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  • Joshua J. Hamilton

Which Day Did The Music Die? A Monday, Probably.

Author's note: I wrote this in July of 2017. I'm still open to music recommendations.

There was a time when music was the basis of my existence. I played in rock bands. I ingested albums and songs with a voracious appetite. It was an insatiable hunger to hear the next thing, discover the old thing, to bury myself in biography and liner notes, song lyrics, writing credits. I’d have long conversations about the validity of Paste Magazine’s album of the year award (who was more deserving of it and who cared what Paste thought anyway), and hold court over the importance of certain television show soundtracks. And while I was never an expert in any one thing, I was always striving to be knowledgeable about all of it. Because music was the fabric of the universe, and without it we’d all drift away from each other, into the ether. There could be no other common thing, no shared experience strong enough to bond us to the people music introduced us to in the first place.

Many of my most enduring friendships began over conversations about music, or because we were always at the same shows in college. We were part of a scene, though I might not have realized it at the time. I played music with friends, made friends by playing music, both in bands and on living room stereos. We were all curating the soundtrack of our young existence, accentuating the highs and lows. Whatever we did, there was a song for the occasion that someone picked. And now I choose autoplay.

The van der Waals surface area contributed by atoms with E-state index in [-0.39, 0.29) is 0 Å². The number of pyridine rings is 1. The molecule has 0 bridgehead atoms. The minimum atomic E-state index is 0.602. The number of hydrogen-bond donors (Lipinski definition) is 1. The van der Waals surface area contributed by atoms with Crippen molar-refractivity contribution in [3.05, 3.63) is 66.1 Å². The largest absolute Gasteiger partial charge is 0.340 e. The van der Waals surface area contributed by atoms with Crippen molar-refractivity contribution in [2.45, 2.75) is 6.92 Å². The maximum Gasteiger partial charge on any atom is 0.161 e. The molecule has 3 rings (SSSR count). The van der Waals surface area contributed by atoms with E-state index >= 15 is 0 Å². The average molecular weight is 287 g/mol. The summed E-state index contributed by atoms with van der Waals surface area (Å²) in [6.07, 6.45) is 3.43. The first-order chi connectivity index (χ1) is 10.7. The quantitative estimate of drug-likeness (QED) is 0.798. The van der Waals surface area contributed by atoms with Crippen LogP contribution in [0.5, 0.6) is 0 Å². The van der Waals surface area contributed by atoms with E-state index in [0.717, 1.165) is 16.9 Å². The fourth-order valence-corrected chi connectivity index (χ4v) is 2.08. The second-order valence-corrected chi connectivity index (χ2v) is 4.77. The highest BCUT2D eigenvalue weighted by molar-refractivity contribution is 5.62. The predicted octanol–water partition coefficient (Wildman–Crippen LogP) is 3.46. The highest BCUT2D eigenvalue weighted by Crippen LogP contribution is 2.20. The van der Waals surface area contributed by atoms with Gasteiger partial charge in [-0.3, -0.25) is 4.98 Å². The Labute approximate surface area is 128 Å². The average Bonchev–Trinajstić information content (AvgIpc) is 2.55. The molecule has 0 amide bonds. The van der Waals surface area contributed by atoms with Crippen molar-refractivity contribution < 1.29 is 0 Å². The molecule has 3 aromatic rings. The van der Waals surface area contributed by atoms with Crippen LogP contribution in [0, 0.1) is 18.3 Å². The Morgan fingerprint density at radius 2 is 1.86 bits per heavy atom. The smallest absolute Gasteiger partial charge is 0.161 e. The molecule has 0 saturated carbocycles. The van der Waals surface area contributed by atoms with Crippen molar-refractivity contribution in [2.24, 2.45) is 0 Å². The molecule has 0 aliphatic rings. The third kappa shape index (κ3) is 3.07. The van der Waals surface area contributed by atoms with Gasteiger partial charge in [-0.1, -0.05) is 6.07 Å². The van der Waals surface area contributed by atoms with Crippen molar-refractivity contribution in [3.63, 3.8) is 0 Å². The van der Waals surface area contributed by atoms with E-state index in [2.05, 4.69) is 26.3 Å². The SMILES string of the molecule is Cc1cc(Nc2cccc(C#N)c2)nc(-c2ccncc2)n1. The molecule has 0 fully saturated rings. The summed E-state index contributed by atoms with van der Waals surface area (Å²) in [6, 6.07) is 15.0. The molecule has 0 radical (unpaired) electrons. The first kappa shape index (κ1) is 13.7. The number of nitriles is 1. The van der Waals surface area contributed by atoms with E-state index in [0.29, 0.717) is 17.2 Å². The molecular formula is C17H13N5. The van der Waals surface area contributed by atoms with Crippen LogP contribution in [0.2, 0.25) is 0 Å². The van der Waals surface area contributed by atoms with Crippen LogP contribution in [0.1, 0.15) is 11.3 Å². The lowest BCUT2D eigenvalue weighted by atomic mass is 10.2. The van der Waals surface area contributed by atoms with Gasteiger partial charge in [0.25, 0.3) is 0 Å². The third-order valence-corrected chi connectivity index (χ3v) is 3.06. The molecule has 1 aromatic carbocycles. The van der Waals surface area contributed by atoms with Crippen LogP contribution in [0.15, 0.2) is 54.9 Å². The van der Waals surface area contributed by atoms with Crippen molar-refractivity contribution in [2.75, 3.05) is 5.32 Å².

When did I stop caring about music? Was there a certain song that lulled me into a scoreless sleep ? Or did I switch off the stereo in an effort to organize all of the chaotic, conflicting thoughts delivered by full-on adulthood? Have I chosen a silent, music-less existence in order to check off boxes on a list of mundane daily tasks? It’s as if I hit the mute button and I now feel deaf to all joyful noise.

But, is this just nostalgia? Am I romanticizing a time when the stakes were so much lower? Time was cheap, and responsibilities limited. What else did we have to do besides get lost in the obscurities of some punk rock history and practice guitar scales for a couple of hours a day?

I used to write songs about never becoming the type of person who’d be writing something like this. If I still knew everything, I’d ask myself what I should be listening to.

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